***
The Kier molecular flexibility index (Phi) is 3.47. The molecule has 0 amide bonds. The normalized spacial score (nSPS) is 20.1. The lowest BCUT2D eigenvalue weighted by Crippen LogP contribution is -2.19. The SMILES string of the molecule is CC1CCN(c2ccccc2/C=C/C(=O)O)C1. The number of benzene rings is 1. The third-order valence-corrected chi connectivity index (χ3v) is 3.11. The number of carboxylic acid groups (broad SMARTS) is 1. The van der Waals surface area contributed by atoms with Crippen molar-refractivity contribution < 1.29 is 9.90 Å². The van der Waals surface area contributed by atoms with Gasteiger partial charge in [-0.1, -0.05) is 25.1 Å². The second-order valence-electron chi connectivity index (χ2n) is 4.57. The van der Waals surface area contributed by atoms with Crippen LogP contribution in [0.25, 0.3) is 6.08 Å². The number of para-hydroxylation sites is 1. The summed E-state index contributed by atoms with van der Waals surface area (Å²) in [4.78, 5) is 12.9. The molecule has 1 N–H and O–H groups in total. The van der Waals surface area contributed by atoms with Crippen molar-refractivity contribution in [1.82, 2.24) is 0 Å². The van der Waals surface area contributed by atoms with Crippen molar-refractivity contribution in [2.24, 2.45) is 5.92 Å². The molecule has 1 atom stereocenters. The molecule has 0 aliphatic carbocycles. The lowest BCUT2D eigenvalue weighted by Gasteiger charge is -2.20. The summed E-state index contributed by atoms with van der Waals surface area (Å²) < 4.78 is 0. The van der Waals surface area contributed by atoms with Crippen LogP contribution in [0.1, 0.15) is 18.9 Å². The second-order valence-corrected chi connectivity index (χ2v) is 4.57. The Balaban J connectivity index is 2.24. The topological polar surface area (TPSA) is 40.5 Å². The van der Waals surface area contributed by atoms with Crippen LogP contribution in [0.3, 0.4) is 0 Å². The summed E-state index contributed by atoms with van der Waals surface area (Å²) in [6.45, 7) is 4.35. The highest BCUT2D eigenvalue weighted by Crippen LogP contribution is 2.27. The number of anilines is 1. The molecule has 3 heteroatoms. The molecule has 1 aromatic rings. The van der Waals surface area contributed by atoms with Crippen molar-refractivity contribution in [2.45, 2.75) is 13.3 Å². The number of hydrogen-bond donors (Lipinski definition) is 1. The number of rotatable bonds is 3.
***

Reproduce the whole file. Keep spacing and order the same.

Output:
The Kier molecular flexibility index (Phi) is 3.47. The molecule has 0 amide bonds. The normalized spacial score (nSPS) is 20.1. The lowest BCUT2D eigenvalue weighted by Crippen LogP contribution is -2.19. The SMILES string of the molecule is CC1CCN(c2ccccc2/C=C/C(=O)O)C1. The number of benzene rings is 1. The third-order valence-corrected chi connectivity index (χ3v) is 3.11. The number of carboxylic acid groups (broad SMARTS) is 1. The van der Waals surface area contributed by atoms with Crippen molar-refractivity contribution < 1.29 is 9.90 Å². The van der Waals surface area contributed by atoms with Gasteiger partial charge in [-0.1, -0.05) is 25.1 Å². The second-order valence-electron chi connectivity index (χ2n) is 4.57. The van der Waals surface area contributed by atoms with Crippen LogP contribution in [0.25, 0.3) is 6.08 Å². The number of para-hydroxylation sites is 1. The summed E-state index contributed by atoms with van der Waals surface area (Å²) in [4.78, 5) is 12.9. The molecule has 1 N–H and O–H groups in total. The van der Waals surface area contributed by atoms with Crippen molar-refractivity contribution in [1.82, 2.24) is 0 Å². The van der Waals surface area contributed by atoms with Crippen molar-refractivity contribution in [2.24, 2.45) is 5.92 Å². The molecule has 1 atom stereocenters. The molecule has 0 aliphatic carbocycles. The lowest BCUT2D eigenvalue weighted by Gasteiger charge is -2.20. The summed E-state index contributed by atoms with van der Waals surface area (Å²) < 4.78 is 0. The van der Waals surface area contributed by atoms with Crippen LogP contribution in [0.1, 0.15) is 18.9 Å². The second-order valence-corrected chi connectivity index (χ2v) is 4.57. The Balaban J connectivity index is 2.24. The topological polar surface area (TPSA) is 40.5 Å². The van der Waals surface area contributed by atoms with Crippen LogP contribution in [0.3, 0.4) is 0 Å². The summed E-state index contributed by atoms with van der Waals surface area (Å²) in [6.45, 7) is 4.35. The highest BCUT2D eigenvalue weighted by Crippen LogP contribution is 2.27. The number of anilines is 1. The molecule has 3 heteroatoms. The molecule has 1 aromatic rings. The van der Waals surface area contributed by atoms with Crippen molar-refractivity contribution in [2.45, 2.75) is 13.3 Å². The number of hydrogen-bond donors (Lipinski definition) is 1. The number of rotatable bonds is 3.